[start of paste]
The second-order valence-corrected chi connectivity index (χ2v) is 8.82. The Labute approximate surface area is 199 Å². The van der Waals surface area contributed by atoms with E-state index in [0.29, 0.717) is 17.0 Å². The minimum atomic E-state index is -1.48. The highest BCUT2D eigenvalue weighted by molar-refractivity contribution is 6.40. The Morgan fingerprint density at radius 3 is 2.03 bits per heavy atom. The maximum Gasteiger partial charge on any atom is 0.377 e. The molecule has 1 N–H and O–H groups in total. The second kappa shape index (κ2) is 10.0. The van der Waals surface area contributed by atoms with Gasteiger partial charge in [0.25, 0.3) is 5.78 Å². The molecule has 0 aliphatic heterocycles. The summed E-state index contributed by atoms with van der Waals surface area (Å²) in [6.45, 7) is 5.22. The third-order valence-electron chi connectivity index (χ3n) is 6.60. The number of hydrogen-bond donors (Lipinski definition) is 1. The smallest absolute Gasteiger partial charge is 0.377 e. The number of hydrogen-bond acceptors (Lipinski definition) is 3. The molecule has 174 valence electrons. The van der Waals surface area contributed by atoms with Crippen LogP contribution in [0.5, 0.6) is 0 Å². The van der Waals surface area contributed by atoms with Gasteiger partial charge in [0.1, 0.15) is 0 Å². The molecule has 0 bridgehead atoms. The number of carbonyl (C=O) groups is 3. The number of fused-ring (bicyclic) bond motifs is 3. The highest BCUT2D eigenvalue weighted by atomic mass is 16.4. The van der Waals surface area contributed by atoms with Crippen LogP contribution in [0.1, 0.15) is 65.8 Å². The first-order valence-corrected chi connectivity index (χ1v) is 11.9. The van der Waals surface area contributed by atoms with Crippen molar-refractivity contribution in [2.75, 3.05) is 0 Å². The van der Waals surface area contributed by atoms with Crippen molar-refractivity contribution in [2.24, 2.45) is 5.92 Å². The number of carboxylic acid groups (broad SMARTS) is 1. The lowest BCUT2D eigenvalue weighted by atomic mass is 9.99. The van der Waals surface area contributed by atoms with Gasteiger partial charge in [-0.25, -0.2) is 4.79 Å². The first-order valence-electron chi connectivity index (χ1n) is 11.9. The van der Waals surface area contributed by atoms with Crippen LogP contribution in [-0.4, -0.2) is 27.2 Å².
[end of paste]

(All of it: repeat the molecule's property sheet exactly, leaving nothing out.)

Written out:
The second-order valence-corrected chi connectivity index (χ2v) is 8.82. The Labute approximate surface area is 199 Å². The van der Waals surface area contributed by atoms with E-state index in [0.29, 0.717) is 17.0 Å². The minimum atomic E-state index is -1.48. The highest BCUT2D eigenvalue weighted by molar-refractivity contribution is 6.40. The Morgan fingerprint density at radius 3 is 2.03 bits per heavy atom. The maximum Gasteiger partial charge on any atom is 0.377 e. The molecule has 1 N–H and O–H groups in total. The second kappa shape index (κ2) is 10.0. The van der Waals surface area contributed by atoms with Gasteiger partial charge in [0.25, 0.3) is 5.78 Å². The molecule has 0 aliphatic heterocycles. The summed E-state index contributed by atoms with van der Waals surface area (Å²) in [6.45, 7) is 5.22. The third-order valence-electron chi connectivity index (χ3n) is 6.60. The number of hydrogen-bond donors (Lipinski definition) is 1. The smallest absolute Gasteiger partial charge is 0.377 e. The number of hydrogen-bond acceptors (Lipinski definition) is 3. The molecule has 174 valence electrons. The van der Waals surface area contributed by atoms with Crippen LogP contribution in [0.5, 0.6) is 0 Å². The van der Waals surface area contributed by atoms with Gasteiger partial charge in [0.1, 0.15) is 0 Å². The molecule has 0 bridgehead atoms. The number of carbonyl (C=O) groups is 3. The number of fused-ring (bicyclic) bond motifs is 3. The highest BCUT2D eigenvalue weighted by atomic mass is 16.4. The van der Waals surface area contributed by atoms with Crippen LogP contribution in [0.1, 0.15) is 65.8 Å². The first-order valence-corrected chi connectivity index (χ1v) is 11.9. The van der Waals surface area contributed by atoms with Crippen molar-refractivity contribution in [2.75, 3.05) is 0 Å². The van der Waals surface area contributed by atoms with Crippen molar-refractivity contribution in [2.24, 2.45) is 5.92 Å². The number of carboxylic acid groups (broad SMARTS) is 1. The lowest BCUT2D eigenvalue weighted by atomic mass is 9.99. The van der Waals surface area contributed by atoms with Gasteiger partial charge in [-0.25, -0.2) is 4.79 Å². The first-order valence-electron chi connectivity index (χ1n) is 11.9. The van der Waals surface area contributed by atoms with Crippen LogP contribution in [-0.4, -0.2) is 27.2 Å².